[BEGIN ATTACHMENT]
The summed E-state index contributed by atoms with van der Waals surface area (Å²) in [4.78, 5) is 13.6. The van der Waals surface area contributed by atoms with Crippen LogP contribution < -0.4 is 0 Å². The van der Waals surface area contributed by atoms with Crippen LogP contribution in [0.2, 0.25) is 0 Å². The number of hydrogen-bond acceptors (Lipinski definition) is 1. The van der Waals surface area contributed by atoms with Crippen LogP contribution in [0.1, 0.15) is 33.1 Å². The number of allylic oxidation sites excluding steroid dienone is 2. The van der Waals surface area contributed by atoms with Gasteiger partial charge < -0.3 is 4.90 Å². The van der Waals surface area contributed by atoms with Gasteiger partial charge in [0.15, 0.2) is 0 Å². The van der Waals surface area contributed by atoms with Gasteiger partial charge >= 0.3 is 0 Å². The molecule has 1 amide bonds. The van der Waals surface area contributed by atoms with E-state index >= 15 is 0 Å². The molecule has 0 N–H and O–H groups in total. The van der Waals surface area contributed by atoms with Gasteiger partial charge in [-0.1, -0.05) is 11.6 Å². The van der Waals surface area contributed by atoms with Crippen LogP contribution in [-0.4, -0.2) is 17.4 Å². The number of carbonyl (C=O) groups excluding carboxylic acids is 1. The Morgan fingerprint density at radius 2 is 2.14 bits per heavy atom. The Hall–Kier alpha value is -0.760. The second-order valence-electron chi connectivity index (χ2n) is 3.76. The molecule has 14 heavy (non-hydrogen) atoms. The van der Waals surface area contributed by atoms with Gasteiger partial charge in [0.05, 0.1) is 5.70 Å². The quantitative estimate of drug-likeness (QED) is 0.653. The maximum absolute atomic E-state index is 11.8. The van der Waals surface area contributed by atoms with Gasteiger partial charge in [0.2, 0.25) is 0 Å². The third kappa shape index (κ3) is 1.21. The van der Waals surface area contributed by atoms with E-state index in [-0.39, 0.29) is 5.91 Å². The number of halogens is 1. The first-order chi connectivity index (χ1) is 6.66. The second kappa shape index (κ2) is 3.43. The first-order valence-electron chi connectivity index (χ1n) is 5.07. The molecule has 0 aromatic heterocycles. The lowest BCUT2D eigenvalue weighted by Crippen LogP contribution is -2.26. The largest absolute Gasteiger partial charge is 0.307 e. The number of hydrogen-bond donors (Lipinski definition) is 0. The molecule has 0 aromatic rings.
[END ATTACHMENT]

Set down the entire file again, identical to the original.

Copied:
The summed E-state index contributed by atoms with van der Waals surface area (Å²) in [4.78, 5) is 13.6. The van der Waals surface area contributed by atoms with Crippen LogP contribution < -0.4 is 0 Å². The van der Waals surface area contributed by atoms with Crippen LogP contribution in [0.2, 0.25) is 0 Å². The number of hydrogen-bond acceptors (Lipinski definition) is 1. The van der Waals surface area contributed by atoms with Crippen LogP contribution in [0.1, 0.15) is 33.1 Å². The number of allylic oxidation sites excluding steroid dienone is 2. The van der Waals surface area contributed by atoms with Gasteiger partial charge < -0.3 is 4.90 Å². The van der Waals surface area contributed by atoms with Gasteiger partial charge in [0.15, 0.2) is 0 Å². The van der Waals surface area contributed by atoms with Gasteiger partial charge >= 0.3 is 0 Å². The molecule has 1 amide bonds. The van der Waals surface area contributed by atoms with E-state index >= 15 is 0 Å². The molecule has 0 N–H and O–H groups in total. The van der Waals surface area contributed by atoms with Gasteiger partial charge in [-0.1, -0.05) is 11.6 Å². The van der Waals surface area contributed by atoms with Crippen LogP contribution in [-0.4, -0.2) is 17.4 Å². The number of carbonyl (C=O) groups excluding carboxylic acids is 1. The Morgan fingerprint density at radius 2 is 2.14 bits per heavy atom. The Hall–Kier alpha value is -0.760. The second-order valence-electron chi connectivity index (χ2n) is 3.76. The molecule has 14 heavy (non-hydrogen) atoms. The van der Waals surface area contributed by atoms with Gasteiger partial charge in [0.05, 0.1) is 5.70 Å². The quantitative estimate of drug-likeness (QED) is 0.653. The maximum absolute atomic E-state index is 11.8. The van der Waals surface area contributed by atoms with Gasteiger partial charge in [0.2, 0.25) is 0 Å². The third kappa shape index (κ3) is 1.21. The van der Waals surface area contributed by atoms with E-state index in [-0.39, 0.29) is 5.91 Å². The number of halogens is 1. The first-order chi connectivity index (χ1) is 6.66. The second kappa shape index (κ2) is 3.43. The first-order valence-electron chi connectivity index (χ1n) is 5.07. The molecule has 0 aromatic heterocycles. The lowest BCUT2D eigenvalue weighted by Crippen LogP contribution is -2.26. The largest absolute Gasteiger partial charge is 0.307 e. The number of hydrogen-bond donors (Lipinski definition) is 0. The molecule has 0 aromatic rings.